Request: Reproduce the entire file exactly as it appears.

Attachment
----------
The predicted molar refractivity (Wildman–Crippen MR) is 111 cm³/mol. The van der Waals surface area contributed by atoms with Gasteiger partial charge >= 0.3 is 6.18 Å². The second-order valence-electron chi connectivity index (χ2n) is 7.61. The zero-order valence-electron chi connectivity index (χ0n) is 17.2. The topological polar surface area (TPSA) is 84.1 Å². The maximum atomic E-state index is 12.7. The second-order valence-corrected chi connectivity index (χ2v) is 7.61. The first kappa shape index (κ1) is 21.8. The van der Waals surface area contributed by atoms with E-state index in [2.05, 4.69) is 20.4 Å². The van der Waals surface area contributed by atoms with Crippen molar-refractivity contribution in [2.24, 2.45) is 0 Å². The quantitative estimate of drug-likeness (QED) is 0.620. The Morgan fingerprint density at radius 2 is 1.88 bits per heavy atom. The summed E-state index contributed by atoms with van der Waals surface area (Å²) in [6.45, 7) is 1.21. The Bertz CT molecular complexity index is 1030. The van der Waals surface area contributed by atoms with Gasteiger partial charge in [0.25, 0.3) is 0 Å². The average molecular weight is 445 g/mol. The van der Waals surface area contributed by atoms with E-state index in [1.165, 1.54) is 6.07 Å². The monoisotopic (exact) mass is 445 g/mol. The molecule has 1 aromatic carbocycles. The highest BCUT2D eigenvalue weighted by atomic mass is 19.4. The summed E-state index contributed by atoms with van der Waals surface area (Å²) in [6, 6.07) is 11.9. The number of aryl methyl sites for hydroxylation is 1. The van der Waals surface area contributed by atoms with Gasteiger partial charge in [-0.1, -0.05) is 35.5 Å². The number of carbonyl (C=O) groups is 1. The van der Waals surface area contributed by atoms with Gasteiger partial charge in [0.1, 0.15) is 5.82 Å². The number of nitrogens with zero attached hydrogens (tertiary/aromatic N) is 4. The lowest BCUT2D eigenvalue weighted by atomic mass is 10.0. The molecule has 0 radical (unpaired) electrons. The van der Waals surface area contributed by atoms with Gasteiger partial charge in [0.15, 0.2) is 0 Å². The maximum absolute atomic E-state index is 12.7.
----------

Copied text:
The predicted molar refractivity (Wildman–Crippen MR) is 111 cm³/mol. The van der Waals surface area contributed by atoms with Gasteiger partial charge >= 0.3 is 6.18 Å². The second-order valence-electron chi connectivity index (χ2n) is 7.61. The zero-order valence-electron chi connectivity index (χ0n) is 17.2. The topological polar surface area (TPSA) is 84.1 Å². The maximum atomic E-state index is 12.7. The second-order valence-corrected chi connectivity index (χ2v) is 7.61. The first kappa shape index (κ1) is 21.8. The van der Waals surface area contributed by atoms with E-state index in [2.05, 4.69) is 20.4 Å². The van der Waals surface area contributed by atoms with Crippen molar-refractivity contribution in [2.24, 2.45) is 0 Å². The quantitative estimate of drug-likeness (QED) is 0.620. The Morgan fingerprint density at radius 2 is 1.88 bits per heavy atom. The summed E-state index contributed by atoms with van der Waals surface area (Å²) in [6.45, 7) is 1.21. The Bertz CT molecular complexity index is 1030. The van der Waals surface area contributed by atoms with Gasteiger partial charge in [0.25, 0.3) is 0 Å². The average molecular weight is 445 g/mol. The van der Waals surface area contributed by atoms with E-state index in [1.165, 1.54) is 6.07 Å². The monoisotopic (exact) mass is 445 g/mol. The molecule has 1 aromatic carbocycles. The highest BCUT2D eigenvalue weighted by atomic mass is 19.4. The summed E-state index contributed by atoms with van der Waals surface area (Å²) in [6, 6.07) is 11.9. The number of aryl methyl sites for hydroxylation is 1. The van der Waals surface area contributed by atoms with Gasteiger partial charge in [-0.1, -0.05) is 35.5 Å². The number of carbonyl (C=O) groups is 1. The van der Waals surface area contributed by atoms with Gasteiger partial charge in [0.1, 0.15) is 5.82 Å². The number of nitrogens with zero attached hydrogens (tertiary/aromatic N) is 4. The lowest BCUT2D eigenvalue weighted by atomic mass is 10.0. The molecule has 0 radical (unpaired) electrons. The van der Waals surface area contributed by atoms with Gasteiger partial charge in [0.15, 0.2) is 0 Å². The maximum absolute atomic E-state index is 12.7.